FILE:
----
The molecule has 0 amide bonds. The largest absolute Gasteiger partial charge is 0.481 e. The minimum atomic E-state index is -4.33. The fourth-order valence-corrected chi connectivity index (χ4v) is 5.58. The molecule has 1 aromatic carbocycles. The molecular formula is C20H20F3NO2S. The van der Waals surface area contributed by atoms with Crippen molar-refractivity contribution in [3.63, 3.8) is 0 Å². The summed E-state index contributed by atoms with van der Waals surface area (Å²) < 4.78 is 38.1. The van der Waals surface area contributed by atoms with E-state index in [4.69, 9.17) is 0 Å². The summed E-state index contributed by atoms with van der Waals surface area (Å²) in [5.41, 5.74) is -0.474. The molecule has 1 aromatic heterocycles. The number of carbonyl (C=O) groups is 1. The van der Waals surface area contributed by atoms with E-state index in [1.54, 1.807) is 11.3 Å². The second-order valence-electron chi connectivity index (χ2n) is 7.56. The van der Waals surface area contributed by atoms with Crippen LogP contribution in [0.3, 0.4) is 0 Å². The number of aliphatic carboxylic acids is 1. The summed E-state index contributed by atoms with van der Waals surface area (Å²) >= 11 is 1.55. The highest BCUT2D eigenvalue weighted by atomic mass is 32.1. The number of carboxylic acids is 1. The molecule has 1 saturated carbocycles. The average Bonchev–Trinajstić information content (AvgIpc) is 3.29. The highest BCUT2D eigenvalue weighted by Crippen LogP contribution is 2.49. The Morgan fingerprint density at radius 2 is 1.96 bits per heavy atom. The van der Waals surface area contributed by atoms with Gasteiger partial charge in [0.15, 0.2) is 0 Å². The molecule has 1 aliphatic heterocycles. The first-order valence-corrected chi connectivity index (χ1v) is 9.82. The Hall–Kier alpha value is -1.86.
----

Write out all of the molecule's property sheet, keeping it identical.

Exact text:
The molecule has 0 amide bonds. The largest absolute Gasteiger partial charge is 0.481 e. The minimum atomic E-state index is -4.33. The fourth-order valence-corrected chi connectivity index (χ4v) is 5.58. The molecule has 1 aromatic carbocycles. The molecular formula is C20H20F3NO2S. The van der Waals surface area contributed by atoms with Crippen molar-refractivity contribution in [3.63, 3.8) is 0 Å². The summed E-state index contributed by atoms with van der Waals surface area (Å²) < 4.78 is 38.1. The van der Waals surface area contributed by atoms with E-state index in [4.69, 9.17) is 0 Å². The summed E-state index contributed by atoms with van der Waals surface area (Å²) in [5.41, 5.74) is -0.474. The molecule has 1 aromatic heterocycles. The number of carbonyl (C=O) groups is 1. The van der Waals surface area contributed by atoms with E-state index in [1.54, 1.807) is 11.3 Å². The second-order valence-electron chi connectivity index (χ2n) is 7.56. The van der Waals surface area contributed by atoms with Crippen LogP contribution in [0.3, 0.4) is 0 Å². The number of aliphatic carboxylic acids is 1. The summed E-state index contributed by atoms with van der Waals surface area (Å²) >= 11 is 1.55. The highest BCUT2D eigenvalue weighted by atomic mass is 32.1. The number of carboxylic acids is 1. The molecule has 1 saturated carbocycles. The average Bonchev–Trinajstić information content (AvgIpc) is 3.29. The highest BCUT2D eigenvalue weighted by Crippen LogP contribution is 2.49. The Morgan fingerprint density at radius 2 is 1.96 bits per heavy atom. The van der Waals surface area contributed by atoms with Gasteiger partial charge in [0.15, 0.2) is 0 Å². The molecule has 1 aliphatic heterocycles. The first-order valence-corrected chi connectivity index (χ1v) is 9.82. The Hall–Kier alpha value is -1.86.